Alaska 2008

Queen Charlotte Islands, BC to Prince Rupert, BC

110 Miles /176 Km (Via BC Ferry)

2 July 2008

Route Map

Route Information

Destination Map


Photographs and Commentary
Click on pictures to enlarge

A dreary morning... our first for this trip. As I looked out the window this morning I couldn't see the beautiful view we had enjoyed for the past few days. The small island that was just offshore of our hotel wasn't there and neither was anything else. A thick fog had descended on the bay overnight. We saw the first fingers of the fog coming in last night, but had not expected it be this thick by morning. The local weather forecast is for partly cloudy weather and this was far from partly cloudy.

SInce we were taking the 11 PM ferry to Prince Rupert, we had the whole day ahead of us and it turned out to be an interesting day. We were not in a hurry so we took our time checking out of the Sea Raven Motel. We headed on the Yellowhead Highway (TC 16) to the northern end of Graham Island and the western mile zero of the highway. Our initial destination was Old Masset, where a number of Haida carvers have their carving sheds/studios. Susie had contacted the shed of Christian White, one of the carvers, in an effort to make an appointment to see the studio and his work. The woman she spoke to didn't seem to have a clue about what Susie wanted but said that we should come around 1:30 PM. By the time we got to the north end of Graham Island, the sky had cleared and we had hazy sunshine mixed with some clouds.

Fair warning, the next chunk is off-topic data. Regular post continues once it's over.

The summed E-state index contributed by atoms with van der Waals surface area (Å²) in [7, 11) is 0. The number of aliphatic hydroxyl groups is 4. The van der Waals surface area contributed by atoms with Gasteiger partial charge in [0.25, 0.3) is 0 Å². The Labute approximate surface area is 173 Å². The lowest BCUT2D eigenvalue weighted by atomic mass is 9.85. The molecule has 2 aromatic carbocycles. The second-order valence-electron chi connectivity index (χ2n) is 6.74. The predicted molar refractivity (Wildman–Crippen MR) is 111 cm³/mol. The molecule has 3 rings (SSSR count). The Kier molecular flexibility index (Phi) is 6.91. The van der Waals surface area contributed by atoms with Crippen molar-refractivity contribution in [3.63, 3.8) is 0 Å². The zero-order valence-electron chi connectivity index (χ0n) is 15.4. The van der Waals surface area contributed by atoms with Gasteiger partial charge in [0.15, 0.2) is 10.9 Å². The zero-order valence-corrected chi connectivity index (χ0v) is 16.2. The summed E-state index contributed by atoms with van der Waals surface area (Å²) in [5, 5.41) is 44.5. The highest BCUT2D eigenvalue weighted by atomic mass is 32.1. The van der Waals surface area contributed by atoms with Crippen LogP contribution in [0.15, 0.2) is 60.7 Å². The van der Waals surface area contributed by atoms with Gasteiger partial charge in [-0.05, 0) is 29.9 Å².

Old Masset is part of the one of the Indian Reserves (Canadian for reservation) on the Queen Charlotte Islands. It consists of a few block fronting Masset Sound. The houses were, like many in reservations in the United States, very basic. Some were well maintained and others look like they have not seen a coat of paint in many years. In keeping with Haida tradition, some of the houses had family totem poles in front of the house that contained the family crests. We did not take any pictures of these because, unlike the museums, this is private property and the people do not like to have pictures taken of their family totems (the guide books advise visitors to get permission to take the pictures of homes and totems). We drove past Christain White's shed about 45 minutes before we were scheduled to get there and drove to the end of the road, pulled over and had our lunch overlooking Masset Sound and a bunch of raucous ravens. When we drove past White's shed at 1:30, it was closed up and Susie decided that we should not attempt a visit.